A Reflection on Values and Common Cause
By Don Officer
If we’re all committed to our own self-selected values, how will we ever agree on anything we might want to see changed? This was the underlying question we were asked to consider at the May 13, 2015 session of Design with Dialogue.
Experienced, adept sustainability facilitator Aryne Sheppard of Living Simply led about 40 attendees in open discussion, dyads and triads to probe and explore how we might choose our value preferences. Later we’d each be asked to identify and chart our own value preferences using whatever reasoning we could think of.
Discussion was deliberative yet wide ranging and never dull. It began to dawn on everyone in the room how complex the difficulties in appealing to a media saturated public, bombarded by messages from every compass point could be. True to form though, the votes we cast with sticky notes exposed consistent patterns. When an irregular spider web overlay showed just how clustered and closely associated personal value choices might prove to be, I suspect inner voices protested at how inclined to conform to the short list of values stereotypes we actually are.
In discussion we considered where these categories might come from. Are you among the self-directed, the universalists, the benevolent, the conformists, the traditionalists or the security minded? Perhaps you crave stimulation, seek hedonistic indulgence or strive for power unless achievement is your heart’s desire. Some choices straddled categories even if close to common dividing lines and a few reflected a more esoteric methodology, scattering stickies across the chart.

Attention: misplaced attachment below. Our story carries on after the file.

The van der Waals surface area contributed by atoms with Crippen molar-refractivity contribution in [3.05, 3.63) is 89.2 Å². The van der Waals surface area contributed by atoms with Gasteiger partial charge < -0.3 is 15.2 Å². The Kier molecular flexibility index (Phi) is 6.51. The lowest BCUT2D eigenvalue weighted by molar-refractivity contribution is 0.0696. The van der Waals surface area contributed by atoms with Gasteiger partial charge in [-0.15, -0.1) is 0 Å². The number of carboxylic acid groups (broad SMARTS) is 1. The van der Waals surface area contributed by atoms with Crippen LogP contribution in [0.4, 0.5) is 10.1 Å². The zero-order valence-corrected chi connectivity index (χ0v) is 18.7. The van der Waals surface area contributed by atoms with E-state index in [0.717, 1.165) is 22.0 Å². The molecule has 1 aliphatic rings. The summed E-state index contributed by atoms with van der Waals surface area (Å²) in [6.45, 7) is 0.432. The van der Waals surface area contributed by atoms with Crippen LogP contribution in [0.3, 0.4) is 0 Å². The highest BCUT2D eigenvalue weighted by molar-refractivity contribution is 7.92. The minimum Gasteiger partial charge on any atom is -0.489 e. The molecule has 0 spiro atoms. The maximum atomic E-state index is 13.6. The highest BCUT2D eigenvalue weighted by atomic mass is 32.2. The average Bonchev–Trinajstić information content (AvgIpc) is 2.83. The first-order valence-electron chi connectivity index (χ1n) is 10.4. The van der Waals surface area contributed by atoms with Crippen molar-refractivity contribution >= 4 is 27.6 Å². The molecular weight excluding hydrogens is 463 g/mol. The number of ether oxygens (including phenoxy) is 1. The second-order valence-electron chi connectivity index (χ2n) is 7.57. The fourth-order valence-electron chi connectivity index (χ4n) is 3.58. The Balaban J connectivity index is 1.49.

What was the point? Apart from prompting an energizing discussion, Aryne’s process surely showed us how hard it must be to attract support for any cause. Hence the term and the strategy: Common Cause. At first glance, that phrasing suggests a coalition of militants, but in the current social change framework it is a philosophy that seeks shared overlaps among a wider, often divided community as diverse in opinion as any other describable way.
I don’t know whether or not any relentlessly inclusive approach to the tough issues of our time such as environment, social justice or resource distribution has any chance of succeeding. Are the clusters (or the quadrants they roll up into) fixed positions or stages in personal development? Not easily determined.
However, as a participant-based example of group learning, showing rather than describing, the cultural values exercise lays out some broad decision landscapes vividly and clearly.